In technical terms, the bone-supported frill is composed of an enlarged parietal bone flanked by elongated squamosals and sometimes ringed by epoccipitals, bony knobs that gave the margin a jagged appearance. In the early 1900s, the parietal bone was known among paleontologists as the dermosupraoccipital. The feature is now referred to as the parietosquamosal frill. In some genera, such as Triceratops, Pentaceratops, Centrosaurus and Torosaurus, this extension is very large. Despite the neck frill predominantly being made of hard bone, some neck frills are made of skin, as is the case with the frill-necked lizard of today that resides in Australia. The use of the neck frill in dinosaurs is uncertain; it may have been used for thermoregulation or simply as a defense mechanism. Indeed, during battles for territory, competing Triceratops crashed heads together with their elongated horns and the neck frill may have been employed as a kind of shield, protecting the rest of the animal from harm. However, usage of the neck frill in modern reptiles is better documented. Two chief and disparate examples are the horned lizards (genus Phrynosoma) with a bony frill, and the frill-necked lizard (genus Chlamydosaurus) with a cartilaginous frill. The frill-necked lizard's frill is mainly made up of flaps of skin, which are usually coloured pink, supported by cartilaginous spines. Similar to the portrayal of the dinosaur Dilophosaurus in Steven Spielberg's Jurassic Park, frill-necked lizard puff out these neck frills on either side of its head when threatened. The lizards often raise their frills when battling for territory or when coming into contact with another lizard, especially during mating season. There is, however, no evidence that suggests that Dilophosaurus neither had nor didn't have the same abilities, as many of its features in the Jurassic Park film were mostly fictional.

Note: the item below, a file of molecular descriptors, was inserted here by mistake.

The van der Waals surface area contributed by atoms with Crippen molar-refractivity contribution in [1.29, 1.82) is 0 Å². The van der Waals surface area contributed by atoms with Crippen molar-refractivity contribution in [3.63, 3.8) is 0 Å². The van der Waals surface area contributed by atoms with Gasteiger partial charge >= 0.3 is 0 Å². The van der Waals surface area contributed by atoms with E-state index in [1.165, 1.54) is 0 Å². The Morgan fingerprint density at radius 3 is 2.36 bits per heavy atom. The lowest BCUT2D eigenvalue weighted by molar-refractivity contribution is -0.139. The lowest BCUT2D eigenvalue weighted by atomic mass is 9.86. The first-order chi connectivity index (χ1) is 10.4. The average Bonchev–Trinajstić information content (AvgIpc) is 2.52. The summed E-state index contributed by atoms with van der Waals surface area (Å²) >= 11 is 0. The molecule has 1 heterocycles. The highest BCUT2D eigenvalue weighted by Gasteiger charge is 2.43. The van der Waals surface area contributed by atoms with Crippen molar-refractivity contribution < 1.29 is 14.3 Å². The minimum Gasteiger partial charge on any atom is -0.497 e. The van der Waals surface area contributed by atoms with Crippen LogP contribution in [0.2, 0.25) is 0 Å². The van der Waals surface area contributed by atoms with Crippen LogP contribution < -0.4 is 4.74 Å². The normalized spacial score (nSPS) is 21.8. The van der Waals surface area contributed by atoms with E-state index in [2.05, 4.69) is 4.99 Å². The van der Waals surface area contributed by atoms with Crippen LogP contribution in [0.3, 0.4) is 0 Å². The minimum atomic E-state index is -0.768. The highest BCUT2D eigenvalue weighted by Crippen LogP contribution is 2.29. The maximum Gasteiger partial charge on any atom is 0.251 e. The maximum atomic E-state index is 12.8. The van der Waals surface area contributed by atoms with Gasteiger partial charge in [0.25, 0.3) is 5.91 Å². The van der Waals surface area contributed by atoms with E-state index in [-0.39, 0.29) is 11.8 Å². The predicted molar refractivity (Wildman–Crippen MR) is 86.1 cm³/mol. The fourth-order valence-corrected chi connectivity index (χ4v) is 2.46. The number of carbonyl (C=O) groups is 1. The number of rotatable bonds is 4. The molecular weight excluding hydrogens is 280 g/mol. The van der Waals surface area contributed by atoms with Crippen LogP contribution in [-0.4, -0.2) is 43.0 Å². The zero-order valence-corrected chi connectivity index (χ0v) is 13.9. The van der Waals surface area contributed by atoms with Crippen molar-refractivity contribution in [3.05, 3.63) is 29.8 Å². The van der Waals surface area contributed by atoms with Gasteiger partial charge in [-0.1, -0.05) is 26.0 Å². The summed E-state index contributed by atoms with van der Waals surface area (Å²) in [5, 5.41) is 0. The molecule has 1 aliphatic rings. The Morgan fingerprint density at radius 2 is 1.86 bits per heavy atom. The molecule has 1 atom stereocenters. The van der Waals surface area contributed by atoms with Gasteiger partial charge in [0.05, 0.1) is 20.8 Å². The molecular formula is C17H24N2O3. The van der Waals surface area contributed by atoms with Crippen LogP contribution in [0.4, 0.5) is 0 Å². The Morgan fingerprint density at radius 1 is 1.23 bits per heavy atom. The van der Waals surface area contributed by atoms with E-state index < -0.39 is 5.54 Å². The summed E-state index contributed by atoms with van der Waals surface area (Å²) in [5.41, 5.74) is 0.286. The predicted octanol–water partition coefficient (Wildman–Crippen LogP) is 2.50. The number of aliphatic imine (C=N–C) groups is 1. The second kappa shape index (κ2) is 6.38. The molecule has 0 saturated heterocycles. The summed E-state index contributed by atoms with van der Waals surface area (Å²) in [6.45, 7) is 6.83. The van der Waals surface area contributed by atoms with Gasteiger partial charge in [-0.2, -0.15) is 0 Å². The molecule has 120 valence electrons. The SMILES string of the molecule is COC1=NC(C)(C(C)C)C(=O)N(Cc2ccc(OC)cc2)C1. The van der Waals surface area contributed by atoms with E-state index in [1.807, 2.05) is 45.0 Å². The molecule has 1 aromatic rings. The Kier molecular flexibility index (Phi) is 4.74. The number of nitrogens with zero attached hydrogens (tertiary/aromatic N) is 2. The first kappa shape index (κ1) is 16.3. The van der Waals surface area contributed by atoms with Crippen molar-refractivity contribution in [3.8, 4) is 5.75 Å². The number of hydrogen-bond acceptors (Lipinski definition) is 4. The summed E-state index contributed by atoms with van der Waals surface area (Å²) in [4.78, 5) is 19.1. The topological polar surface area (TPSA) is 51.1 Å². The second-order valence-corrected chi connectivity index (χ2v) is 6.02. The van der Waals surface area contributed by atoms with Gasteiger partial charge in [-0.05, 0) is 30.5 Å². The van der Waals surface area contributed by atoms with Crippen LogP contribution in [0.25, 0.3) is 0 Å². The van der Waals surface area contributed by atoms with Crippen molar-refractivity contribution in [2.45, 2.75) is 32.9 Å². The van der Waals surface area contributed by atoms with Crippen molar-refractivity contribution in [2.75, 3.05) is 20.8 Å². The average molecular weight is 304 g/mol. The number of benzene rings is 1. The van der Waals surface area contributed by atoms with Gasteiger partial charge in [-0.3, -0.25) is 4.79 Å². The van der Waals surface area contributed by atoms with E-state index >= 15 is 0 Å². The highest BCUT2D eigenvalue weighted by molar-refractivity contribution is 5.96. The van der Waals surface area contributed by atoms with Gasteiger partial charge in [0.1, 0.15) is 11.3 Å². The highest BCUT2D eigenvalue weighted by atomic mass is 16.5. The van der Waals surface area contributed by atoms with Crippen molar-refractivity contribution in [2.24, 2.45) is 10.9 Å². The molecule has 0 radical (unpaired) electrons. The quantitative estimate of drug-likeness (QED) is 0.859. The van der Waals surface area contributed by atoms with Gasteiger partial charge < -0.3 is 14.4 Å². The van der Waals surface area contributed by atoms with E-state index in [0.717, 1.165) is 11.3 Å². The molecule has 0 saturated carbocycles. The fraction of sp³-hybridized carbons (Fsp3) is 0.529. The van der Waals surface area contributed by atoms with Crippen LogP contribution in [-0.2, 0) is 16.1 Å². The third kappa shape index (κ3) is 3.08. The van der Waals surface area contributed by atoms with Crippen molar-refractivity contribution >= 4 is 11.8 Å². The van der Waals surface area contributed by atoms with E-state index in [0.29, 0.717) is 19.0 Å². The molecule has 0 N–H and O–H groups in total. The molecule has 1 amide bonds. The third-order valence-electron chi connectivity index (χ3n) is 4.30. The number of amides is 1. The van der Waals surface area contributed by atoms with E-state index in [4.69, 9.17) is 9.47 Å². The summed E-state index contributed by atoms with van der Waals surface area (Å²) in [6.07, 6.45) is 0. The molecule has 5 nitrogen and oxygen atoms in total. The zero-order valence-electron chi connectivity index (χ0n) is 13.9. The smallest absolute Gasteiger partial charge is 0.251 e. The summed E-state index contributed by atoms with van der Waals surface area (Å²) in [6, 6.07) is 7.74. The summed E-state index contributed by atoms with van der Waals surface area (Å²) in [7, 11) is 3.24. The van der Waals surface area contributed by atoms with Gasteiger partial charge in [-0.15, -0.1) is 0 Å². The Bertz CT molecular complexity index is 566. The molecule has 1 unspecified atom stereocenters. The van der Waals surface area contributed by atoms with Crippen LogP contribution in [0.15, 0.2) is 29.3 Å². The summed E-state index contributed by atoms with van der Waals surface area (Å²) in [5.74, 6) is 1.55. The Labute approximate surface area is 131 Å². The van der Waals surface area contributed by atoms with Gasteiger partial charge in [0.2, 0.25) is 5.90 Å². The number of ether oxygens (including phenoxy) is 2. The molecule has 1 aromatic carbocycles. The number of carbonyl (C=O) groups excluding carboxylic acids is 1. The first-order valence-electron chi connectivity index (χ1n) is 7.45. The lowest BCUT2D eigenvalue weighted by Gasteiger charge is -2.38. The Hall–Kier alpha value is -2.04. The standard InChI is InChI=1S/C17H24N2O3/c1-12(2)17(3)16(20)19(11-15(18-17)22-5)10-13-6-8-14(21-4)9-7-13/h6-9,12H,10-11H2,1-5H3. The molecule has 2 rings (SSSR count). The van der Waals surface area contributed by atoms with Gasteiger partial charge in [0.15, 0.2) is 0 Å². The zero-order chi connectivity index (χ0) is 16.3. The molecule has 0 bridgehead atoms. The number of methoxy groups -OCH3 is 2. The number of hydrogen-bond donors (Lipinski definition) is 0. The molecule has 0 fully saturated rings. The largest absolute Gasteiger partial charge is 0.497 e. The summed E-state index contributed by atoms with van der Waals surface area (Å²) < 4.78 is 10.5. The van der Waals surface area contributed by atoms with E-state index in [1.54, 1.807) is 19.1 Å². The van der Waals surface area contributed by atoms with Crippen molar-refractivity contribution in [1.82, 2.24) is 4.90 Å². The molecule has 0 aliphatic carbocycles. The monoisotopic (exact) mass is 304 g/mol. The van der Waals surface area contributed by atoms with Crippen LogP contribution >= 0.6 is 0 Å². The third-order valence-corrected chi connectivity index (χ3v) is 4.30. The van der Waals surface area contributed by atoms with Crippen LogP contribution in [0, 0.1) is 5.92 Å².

Numerous other animals of both modern and prehistoric times use both skin or bone protrusions to make themselves seem more threatening, attract mates or to thermoregulate. Examples of these are the usage of dewlaps and crests in lizards, dinosaurs and birds.